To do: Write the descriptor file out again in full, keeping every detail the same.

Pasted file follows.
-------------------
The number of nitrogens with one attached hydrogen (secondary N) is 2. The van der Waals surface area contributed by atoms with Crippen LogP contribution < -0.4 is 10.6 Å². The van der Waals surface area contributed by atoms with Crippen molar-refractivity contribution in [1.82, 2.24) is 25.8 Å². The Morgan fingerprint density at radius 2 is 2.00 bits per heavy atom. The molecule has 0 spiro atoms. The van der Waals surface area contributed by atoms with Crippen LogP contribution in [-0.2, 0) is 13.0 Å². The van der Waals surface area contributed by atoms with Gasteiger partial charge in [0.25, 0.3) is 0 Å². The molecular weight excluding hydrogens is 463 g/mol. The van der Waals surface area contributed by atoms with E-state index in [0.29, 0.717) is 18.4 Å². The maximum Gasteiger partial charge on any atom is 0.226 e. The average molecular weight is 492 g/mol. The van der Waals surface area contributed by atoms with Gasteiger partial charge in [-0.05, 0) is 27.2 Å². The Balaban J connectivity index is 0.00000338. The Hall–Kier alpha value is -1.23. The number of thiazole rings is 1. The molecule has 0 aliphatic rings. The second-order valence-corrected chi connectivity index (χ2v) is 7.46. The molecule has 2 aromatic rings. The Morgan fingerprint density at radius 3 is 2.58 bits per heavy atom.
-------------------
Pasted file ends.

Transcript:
The number of nitrogens with one attached hydrogen (secondary N) is 2. The van der Waals surface area contributed by atoms with Crippen LogP contribution < -0.4 is 10.6 Å². The van der Waals surface area contributed by atoms with Crippen molar-refractivity contribution in [1.82, 2.24) is 25.8 Å². The Morgan fingerprint density at radius 2 is 2.00 bits per heavy atom. The molecule has 0 spiro atoms. The van der Waals surface area contributed by atoms with Crippen LogP contribution in [-0.2, 0) is 13.0 Å². The van der Waals surface area contributed by atoms with Gasteiger partial charge in [0.25, 0.3) is 0 Å². The molecular weight excluding hydrogens is 463 g/mol. The van der Waals surface area contributed by atoms with E-state index in [0.29, 0.717) is 18.4 Å². The maximum Gasteiger partial charge on any atom is 0.226 e. The average molecular weight is 492 g/mol. The van der Waals surface area contributed by atoms with Gasteiger partial charge in [-0.05, 0) is 27.2 Å². The Balaban J connectivity index is 0.00000338. The Hall–Kier alpha value is -1.23. The number of thiazole rings is 1. The molecule has 0 aliphatic rings. The second-order valence-corrected chi connectivity index (χ2v) is 7.46. The molecule has 2 aromatic rings. The Morgan fingerprint density at radius 3 is 2.58 bits per heavy atom.